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22/08/2019

A quick guide to making a will

Though it may be tempting to delay making a will until a later date, it’s essential if you want to ensure your estate is distributed among your chosen beneficiaries and reduce the risk of complications. Here, we take a look at the six basic steps involved in making a will and why it’s a good idea to seek professional legal assistance when doing so.

1. The contents of your will
The first step in creating a will is discuss the likely value of your estate and to determine what assets you have to distribute among family and friends. This will involve looking at both your assets and debts to ensure that you have a comprehensive understanding of what you have to potentially leave to your beneficiaries.

2. The distribution of those contents
Having established what assets, including personal belongings, you have to pass on to your chosen beneficiaries, you next need to determine how these assets will be distributed. Most people will have a relatively clear idea of how they want to divide their estate and to whom certain assets will go, others will require more time to consider their wishes.

3. Choosing an executor
The executor of a will is the individual who ensures that the terms of the will are carried out precisely and in accordance with your written wishes. The executor should be someone who is willing to assume the role upon your death and that will carry out the role in an impartial manner. They can be family members, a close friend, or a legal representative (they can also – contrary to popular belief – be a beneficiary of your estate). It is good practice to have two executors so that they can work together and also so that you still have an executor in place if the other were to pass away.

4. Your children and your will
If you have children who are still relatively young, there are a number of considerations you may want to make when writing your will. First, it may be necessary to appoint a testamentary guardian for your children. The guardian could be responsible for their care should something happen to both parents. This may include provisions for step- and adopted children and how best to make provision for disabled children, immediately and in the long-term. Such clauses are, however, an expression of your wishes and not legally binding.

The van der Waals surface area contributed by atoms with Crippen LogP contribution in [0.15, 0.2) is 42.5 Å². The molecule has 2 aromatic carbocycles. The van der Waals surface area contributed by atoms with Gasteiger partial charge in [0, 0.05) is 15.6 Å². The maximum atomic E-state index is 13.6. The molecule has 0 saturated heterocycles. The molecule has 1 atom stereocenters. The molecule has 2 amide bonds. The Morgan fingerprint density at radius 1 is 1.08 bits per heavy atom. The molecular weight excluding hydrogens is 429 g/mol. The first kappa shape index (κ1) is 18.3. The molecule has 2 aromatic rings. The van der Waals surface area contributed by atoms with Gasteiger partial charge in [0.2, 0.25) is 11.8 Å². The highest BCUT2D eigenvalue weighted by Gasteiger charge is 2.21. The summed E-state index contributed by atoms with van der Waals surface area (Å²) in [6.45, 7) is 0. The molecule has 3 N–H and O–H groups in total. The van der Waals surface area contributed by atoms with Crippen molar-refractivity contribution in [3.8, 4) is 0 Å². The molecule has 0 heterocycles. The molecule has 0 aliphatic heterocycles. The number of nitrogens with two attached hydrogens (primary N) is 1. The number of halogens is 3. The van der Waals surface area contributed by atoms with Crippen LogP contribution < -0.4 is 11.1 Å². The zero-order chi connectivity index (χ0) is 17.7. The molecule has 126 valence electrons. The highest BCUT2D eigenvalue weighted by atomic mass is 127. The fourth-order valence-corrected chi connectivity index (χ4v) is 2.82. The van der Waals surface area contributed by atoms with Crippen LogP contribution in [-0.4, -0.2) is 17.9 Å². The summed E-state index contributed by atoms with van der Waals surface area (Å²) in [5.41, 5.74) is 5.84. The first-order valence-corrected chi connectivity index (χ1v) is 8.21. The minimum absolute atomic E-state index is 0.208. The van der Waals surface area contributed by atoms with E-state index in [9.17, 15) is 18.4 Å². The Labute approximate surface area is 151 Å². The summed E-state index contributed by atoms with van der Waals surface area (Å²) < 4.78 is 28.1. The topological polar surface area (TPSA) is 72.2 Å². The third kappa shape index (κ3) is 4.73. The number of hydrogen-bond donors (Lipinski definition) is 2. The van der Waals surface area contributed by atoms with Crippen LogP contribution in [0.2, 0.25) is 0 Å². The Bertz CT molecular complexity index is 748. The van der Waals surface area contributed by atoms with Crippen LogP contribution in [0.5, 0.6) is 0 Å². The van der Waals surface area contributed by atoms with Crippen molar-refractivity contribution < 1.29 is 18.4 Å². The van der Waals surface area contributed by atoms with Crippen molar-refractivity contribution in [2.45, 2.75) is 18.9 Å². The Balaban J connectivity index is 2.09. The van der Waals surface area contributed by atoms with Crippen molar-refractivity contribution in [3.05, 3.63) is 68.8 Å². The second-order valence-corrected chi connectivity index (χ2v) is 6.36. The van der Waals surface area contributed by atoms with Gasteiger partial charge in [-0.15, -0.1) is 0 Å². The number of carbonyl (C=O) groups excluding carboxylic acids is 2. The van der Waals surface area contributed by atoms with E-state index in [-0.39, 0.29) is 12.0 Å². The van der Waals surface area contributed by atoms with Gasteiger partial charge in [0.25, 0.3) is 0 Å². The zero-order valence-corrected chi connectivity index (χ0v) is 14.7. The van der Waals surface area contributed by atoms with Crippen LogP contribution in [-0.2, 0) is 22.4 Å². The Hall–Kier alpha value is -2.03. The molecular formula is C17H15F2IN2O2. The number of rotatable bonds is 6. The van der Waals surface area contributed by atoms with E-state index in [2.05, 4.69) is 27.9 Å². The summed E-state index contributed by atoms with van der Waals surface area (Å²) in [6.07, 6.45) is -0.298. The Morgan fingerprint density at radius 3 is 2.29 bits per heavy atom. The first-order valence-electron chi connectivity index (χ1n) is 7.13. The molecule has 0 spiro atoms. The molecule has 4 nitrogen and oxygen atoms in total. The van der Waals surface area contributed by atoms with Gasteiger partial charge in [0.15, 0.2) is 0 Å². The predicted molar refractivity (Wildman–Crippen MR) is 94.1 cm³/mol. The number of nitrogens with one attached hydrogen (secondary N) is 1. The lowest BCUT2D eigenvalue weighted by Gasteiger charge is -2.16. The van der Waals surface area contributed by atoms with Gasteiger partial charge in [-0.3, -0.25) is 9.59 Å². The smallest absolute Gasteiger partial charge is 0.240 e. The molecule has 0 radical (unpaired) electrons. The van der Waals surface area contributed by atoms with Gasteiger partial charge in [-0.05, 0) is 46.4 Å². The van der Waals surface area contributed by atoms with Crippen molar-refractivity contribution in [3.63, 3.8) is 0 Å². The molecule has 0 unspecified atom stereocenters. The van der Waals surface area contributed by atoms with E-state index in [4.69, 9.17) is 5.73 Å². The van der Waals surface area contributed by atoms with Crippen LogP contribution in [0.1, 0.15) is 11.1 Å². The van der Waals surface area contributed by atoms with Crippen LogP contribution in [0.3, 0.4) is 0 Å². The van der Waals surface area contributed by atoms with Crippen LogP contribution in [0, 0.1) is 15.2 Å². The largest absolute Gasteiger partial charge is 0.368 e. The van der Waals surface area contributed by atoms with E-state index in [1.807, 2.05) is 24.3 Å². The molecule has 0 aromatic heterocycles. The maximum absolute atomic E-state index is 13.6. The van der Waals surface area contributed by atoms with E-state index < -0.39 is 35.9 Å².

Second, if you’re not convinced that your children are of a suitable age to be made fully responsible for their inheritance, it may be a good idea to appoint someone to manage it for them until they reach an agreed age, or set up a trust fund to be managed by Trustees.

5. Witnessing the will
The final step in writing an official will is having it witnessed. To be valid, all wills must be signed and this process must be witnessed by two independent individuals. Wills also need to be signed by an individual who is doing so voluntarily, without any coercion from another person, and who is in a sound mental state and understands the consequences of their actions. 

6. Making the most of professional legal advice
Though it is possible to write a will without any professional legal advice, it is not advisable to do so. It may save you a relatively small fee in the short-term, but it could result in a number of long-term problems that could prove costly to your estate. Professional legal advice provides a number of benefits:

  • A smooth and complication-free probate process. If a will is not checked over by a legal professional, there’s a greater likelihood that problems may occur when it comes to the point when the directions of the will are carried out. 
  • A will that’s been created or checked over by a professional legal advisor offers peace of mind. You can rest assured that it is correctly drafted and valid.
    Professional legal advisors will help you make the most of your estate. This is particularly important if the estate is liable to pay inheritance tax or have assets which may complicate matters, such as overseas property. 
  • Will writing can involve some fairly complex legal concepts. For instance, assets left to young children can be protected until they’re of age in a number of different ways. Each of these operates in a different way and has its own advantages and disadvantages. A legal professional will be able to advise you as to which is most appropriate for your specific circumstances.

Some life events such as marriage, divorce and separation which would prompt major changes, will require making a new will. Minor changes to a will can be covered by a codicil (a legally binding amendment).

If you’d like further information concerning will writing, don’t hesitate to get in touch with our Private Client team on 01484 821 300.

Charlene Vilia, Senior Solicitor